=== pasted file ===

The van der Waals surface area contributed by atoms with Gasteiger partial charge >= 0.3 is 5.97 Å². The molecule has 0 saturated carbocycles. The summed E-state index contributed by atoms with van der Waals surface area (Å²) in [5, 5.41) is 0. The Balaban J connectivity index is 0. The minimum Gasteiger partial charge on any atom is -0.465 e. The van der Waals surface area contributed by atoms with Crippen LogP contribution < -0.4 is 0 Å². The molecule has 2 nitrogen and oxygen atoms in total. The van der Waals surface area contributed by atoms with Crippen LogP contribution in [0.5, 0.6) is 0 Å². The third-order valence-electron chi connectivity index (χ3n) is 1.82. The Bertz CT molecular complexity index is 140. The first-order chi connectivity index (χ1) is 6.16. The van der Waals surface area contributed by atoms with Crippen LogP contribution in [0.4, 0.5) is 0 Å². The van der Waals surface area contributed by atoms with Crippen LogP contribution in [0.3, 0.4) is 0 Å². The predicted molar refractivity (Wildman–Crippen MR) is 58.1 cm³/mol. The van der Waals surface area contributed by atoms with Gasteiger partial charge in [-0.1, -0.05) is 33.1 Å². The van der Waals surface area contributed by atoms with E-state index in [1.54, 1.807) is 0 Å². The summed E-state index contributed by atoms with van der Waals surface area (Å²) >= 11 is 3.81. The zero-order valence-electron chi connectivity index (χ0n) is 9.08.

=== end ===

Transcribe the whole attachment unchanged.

The van der Waals surface area contributed by atoms with Gasteiger partial charge >= 0.3 is 5.97 Å². The molecule has 0 saturated carbocycles. The summed E-state index contributed by atoms with van der Waals surface area (Å²) in [5, 5.41) is 0. The Balaban J connectivity index is 0. The minimum Gasteiger partial charge on any atom is -0.465 e. The van der Waals surface area contributed by atoms with Crippen LogP contribution < -0.4 is 0 Å². The molecule has 2 nitrogen and oxygen atoms in total. The van der Waals surface area contributed by atoms with Crippen LogP contribution in [0.5, 0.6) is 0 Å². The third-order valence-electron chi connectivity index (χ3n) is 1.82. The Bertz CT molecular complexity index is 140. The first-order chi connectivity index (χ1) is 6.16. The van der Waals surface area contributed by atoms with Crippen LogP contribution in [0.4, 0.5) is 0 Å². The van der Waals surface area contributed by atoms with Crippen LogP contribution in [0.3, 0.4) is 0 Å². The predicted molar refractivity (Wildman–Crippen MR) is 58.1 cm³/mol. The van der Waals surface area contributed by atoms with Gasteiger partial charge in [-0.1, -0.05) is 33.1 Å². The van der Waals surface area contributed by atoms with E-state index in [1.54, 1.807) is 0 Å². The summed E-state index contributed by atoms with van der Waals surface area (Å²) >= 11 is 3.81. The zero-order valence-electron chi connectivity index (χ0n) is 9.08.